On Thursday, May 22nd at about 1:30pm, CPT Officers stopped five male teens in a secluded area in the 4500 block of South Henderson Street. The smell of marijuana was in the air and around the teens. They exhibited signs of recently smoking. Several admitted to leaving school and stopping there to smoke some marijuana. As officers investigated further, they got the teens names and contact information for their parents.

School Resource Officer S. Brathwaite was asked to come by and help identify the teens. Officer Brathwaite immediately identified one teen with an outstanding felony warrant. This teen had been in two previous foot pursuits with officers and was immediately taken into custody. Just then one of the other teens decided to run; after about 10 feet he dropped a loaded semi-automatic gun. Officers gave pursuit and quickly apprehended the teen. Officers found that the gun was loaded with hollow point bullets. The warrant suspect had another fully loaded magazine for that semi-automatic gun in his pocket. Officers learned that the gun had been stolen earlier in the year in Renton.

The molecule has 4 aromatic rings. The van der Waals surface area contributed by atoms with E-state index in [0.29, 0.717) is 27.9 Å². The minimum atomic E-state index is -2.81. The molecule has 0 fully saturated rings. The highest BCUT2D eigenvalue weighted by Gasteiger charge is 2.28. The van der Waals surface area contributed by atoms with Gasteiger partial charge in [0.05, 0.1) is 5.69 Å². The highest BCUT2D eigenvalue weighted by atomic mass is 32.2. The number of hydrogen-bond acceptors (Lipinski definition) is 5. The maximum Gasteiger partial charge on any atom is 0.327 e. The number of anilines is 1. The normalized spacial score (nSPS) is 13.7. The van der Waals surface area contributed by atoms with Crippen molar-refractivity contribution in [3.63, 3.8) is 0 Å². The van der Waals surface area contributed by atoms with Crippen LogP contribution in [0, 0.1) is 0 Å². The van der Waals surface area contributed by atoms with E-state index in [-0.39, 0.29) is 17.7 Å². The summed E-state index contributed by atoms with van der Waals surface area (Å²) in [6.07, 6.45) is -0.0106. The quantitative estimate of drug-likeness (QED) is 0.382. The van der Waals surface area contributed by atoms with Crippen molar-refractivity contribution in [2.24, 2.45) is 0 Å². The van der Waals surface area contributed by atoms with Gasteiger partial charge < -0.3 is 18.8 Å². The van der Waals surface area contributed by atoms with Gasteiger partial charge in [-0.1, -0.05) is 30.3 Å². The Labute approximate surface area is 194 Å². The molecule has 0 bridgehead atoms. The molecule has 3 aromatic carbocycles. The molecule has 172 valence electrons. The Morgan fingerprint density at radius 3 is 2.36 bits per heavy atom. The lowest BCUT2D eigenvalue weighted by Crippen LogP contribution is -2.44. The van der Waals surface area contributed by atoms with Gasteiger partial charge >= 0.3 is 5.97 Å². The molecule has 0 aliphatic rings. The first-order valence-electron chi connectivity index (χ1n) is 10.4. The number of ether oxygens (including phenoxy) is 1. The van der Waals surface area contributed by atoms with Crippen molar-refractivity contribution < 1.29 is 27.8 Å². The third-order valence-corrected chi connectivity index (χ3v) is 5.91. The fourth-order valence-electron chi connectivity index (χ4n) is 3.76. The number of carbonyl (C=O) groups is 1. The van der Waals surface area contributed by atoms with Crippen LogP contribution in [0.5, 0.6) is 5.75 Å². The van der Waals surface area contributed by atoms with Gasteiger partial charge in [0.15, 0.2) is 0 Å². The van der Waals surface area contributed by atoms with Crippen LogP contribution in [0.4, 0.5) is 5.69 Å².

All five teens were arrested and transported to the South Precinct, pending charges of Minors in Possession of Marijuana. The 14 year-old who fled was booked into the Youth Service Center for Investigation of Unlawful Possession of a Firearm. The 15-year-old was booked in to the Youth Service Center for the warrant and Investigation of Unlawful Possession of a Firearm. The other three teens were released to adult family members.

This is a great example of addressing a minor infraction and discovering a much bigger offense. Kudos to Sergeant A. Martin, G. Fliegel, Officer M. Hurst, Officer B. Krise, Officer S. Martinell, and Officer C. Toman and Seattle Police School Resource Officer S. Brathwaite.

GO# 14-169846

On May 30th, 2014 at approximately 12:10pm, Officer M. Hurst and Officer B. Krise were patrolling the Atlantic City Boat Ramp and Beer Sheva Park area of Rainier Beach. Officer Hurst saw four subjects who appeared to be juveniles (three males and one female) walk toward a secluded part of the park known to officers through a number of previous contacts as a location to drink alcohol. Officers decided to make contact.